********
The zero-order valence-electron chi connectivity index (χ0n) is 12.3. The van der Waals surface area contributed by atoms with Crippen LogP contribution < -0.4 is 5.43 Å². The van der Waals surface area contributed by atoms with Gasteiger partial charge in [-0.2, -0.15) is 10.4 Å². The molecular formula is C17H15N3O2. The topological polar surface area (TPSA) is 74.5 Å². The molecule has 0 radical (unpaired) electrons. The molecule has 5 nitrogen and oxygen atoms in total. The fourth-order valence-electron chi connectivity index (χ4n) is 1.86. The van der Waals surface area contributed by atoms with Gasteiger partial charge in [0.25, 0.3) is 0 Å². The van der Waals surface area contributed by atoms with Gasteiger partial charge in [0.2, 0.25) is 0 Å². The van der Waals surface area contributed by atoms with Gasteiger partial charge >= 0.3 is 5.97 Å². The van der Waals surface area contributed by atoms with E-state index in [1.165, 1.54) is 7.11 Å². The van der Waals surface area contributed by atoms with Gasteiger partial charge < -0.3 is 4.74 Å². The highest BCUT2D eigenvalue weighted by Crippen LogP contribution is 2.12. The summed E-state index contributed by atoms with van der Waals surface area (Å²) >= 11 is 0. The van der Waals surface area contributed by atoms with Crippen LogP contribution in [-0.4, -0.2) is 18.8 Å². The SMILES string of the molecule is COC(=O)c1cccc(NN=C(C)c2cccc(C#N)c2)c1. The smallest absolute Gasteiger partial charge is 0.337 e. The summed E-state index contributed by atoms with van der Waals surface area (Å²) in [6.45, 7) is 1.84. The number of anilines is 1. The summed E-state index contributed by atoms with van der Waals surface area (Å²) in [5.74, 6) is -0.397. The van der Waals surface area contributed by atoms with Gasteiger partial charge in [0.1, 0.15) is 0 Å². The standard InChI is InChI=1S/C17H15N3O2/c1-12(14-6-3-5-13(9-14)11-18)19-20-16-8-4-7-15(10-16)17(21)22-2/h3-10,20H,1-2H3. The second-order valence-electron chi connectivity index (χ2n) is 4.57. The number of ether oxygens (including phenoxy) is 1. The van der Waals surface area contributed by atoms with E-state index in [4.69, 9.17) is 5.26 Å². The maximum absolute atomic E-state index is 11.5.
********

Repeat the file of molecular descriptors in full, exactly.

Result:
The zero-order valence-electron chi connectivity index (χ0n) is 12.3. The van der Waals surface area contributed by atoms with Crippen LogP contribution < -0.4 is 5.43 Å². The van der Waals surface area contributed by atoms with Gasteiger partial charge in [-0.2, -0.15) is 10.4 Å². The molecular formula is C17H15N3O2. The topological polar surface area (TPSA) is 74.5 Å². The molecule has 0 radical (unpaired) electrons. The molecule has 5 nitrogen and oxygen atoms in total. The fourth-order valence-electron chi connectivity index (χ4n) is 1.86. The van der Waals surface area contributed by atoms with Gasteiger partial charge in [0.25, 0.3) is 0 Å². The van der Waals surface area contributed by atoms with Gasteiger partial charge in [0.2, 0.25) is 0 Å². The van der Waals surface area contributed by atoms with Gasteiger partial charge >= 0.3 is 5.97 Å². The van der Waals surface area contributed by atoms with E-state index in [1.165, 1.54) is 7.11 Å². The van der Waals surface area contributed by atoms with Gasteiger partial charge < -0.3 is 4.74 Å². The highest BCUT2D eigenvalue weighted by Crippen LogP contribution is 2.12. The summed E-state index contributed by atoms with van der Waals surface area (Å²) >= 11 is 0. The van der Waals surface area contributed by atoms with Crippen LogP contribution in [-0.4, -0.2) is 18.8 Å². The SMILES string of the molecule is COC(=O)c1cccc(NN=C(C)c2cccc(C#N)c2)c1. The smallest absolute Gasteiger partial charge is 0.337 e. The summed E-state index contributed by atoms with van der Waals surface area (Å²) in [6.45, 7) is 1.84. The number of anilines is 1. The summed E-state index contributed by atoms with van der Waals surface area (Å²) in [5.74, 6) is -0.397. The van der Waals surface area contributed by atoms with Gasteiger partial charge in [0.1, 0.15) is 0 Å². The standard InChI is InChI=1S/C17H15N3O2/c1-12(14-6-3-5-13(9-14)11-18)19-20-16-8-4-7-15(10-16)17(21)22-2/h3-10,20H,1-2H3. The second-order valence-electron chi connectivity index (χ2n) is 4.57. The number of ether oxygens (including phenoxy) is 1. The van der Waals surface area contributed by atoms with E-state index in [4.69, 9.17) is 5.26 Å². The maximum absolute atomic E-state index is 11.5.